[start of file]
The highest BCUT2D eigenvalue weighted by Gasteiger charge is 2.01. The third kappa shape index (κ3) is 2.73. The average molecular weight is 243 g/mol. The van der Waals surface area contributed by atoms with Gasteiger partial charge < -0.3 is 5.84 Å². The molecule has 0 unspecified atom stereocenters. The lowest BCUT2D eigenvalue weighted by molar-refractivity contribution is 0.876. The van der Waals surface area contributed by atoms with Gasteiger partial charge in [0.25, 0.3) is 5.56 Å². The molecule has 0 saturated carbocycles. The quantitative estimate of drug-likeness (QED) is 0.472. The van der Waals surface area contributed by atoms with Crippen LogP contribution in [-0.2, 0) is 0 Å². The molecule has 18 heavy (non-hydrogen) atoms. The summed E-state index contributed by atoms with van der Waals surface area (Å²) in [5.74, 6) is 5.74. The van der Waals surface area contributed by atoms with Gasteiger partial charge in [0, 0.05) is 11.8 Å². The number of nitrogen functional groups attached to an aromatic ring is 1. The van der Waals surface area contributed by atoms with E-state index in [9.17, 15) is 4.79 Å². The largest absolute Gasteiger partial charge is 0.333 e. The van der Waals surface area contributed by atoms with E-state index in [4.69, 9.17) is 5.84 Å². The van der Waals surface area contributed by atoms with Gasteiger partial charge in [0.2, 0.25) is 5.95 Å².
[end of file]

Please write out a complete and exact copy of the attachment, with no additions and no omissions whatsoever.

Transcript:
The highest BCUT2D eigenvalue weighted by Gasteiger charge is 2.01. The third kappa shape index (κ3) is 2.73. The average molecular weight is 243 g/mol. The van der Waals surface area contributed by atoms with Gasteiger partial charge < -0.3 is 5.84 Å². The molecule has 0 unspecified atom stereocenters. The lowest BCUT2D eigenvalue weighted by molar-refractivity contribution is 0.876. The van der Waals surface area contributed by atoms with Gasteiger partial charge in [0.25, 0.3) is 5.56 Å². The molecule has 0 saturated carbocycles. The quantitative estimate of drug-likeness (QED) is 0.472. The van der Waals surface area contributed by atoms with Crippen LogP contribution in [-0.2, 0) is 0 Å². The molecule has 18 heavy (non-hydrogen) atoms. The summed E-state index contributed by atoms with van der Waals surface area (Å²) in [5.74, 6) is 5.74. The van der Waals surface area contributed by atoms with Gasteiger partial charge in [0, 0.05) is 11.8 Å². The number of nitrogen functional groups attached to an aromatic ring is 1. The van der Waals surface area contributed by atoms with E-state index in [9.17, 15) is 4.79 Å². The largest absolute Gasteiger partial charge is 0.333 e. The van der Waals surface area contributed by atoms with E-state index in [4.69, 9.17) is 5.84 Å². The van der Waals surface area contributed by atoms with Gasteiger partial charge in [0.2, 0.25) is 5.95 Å².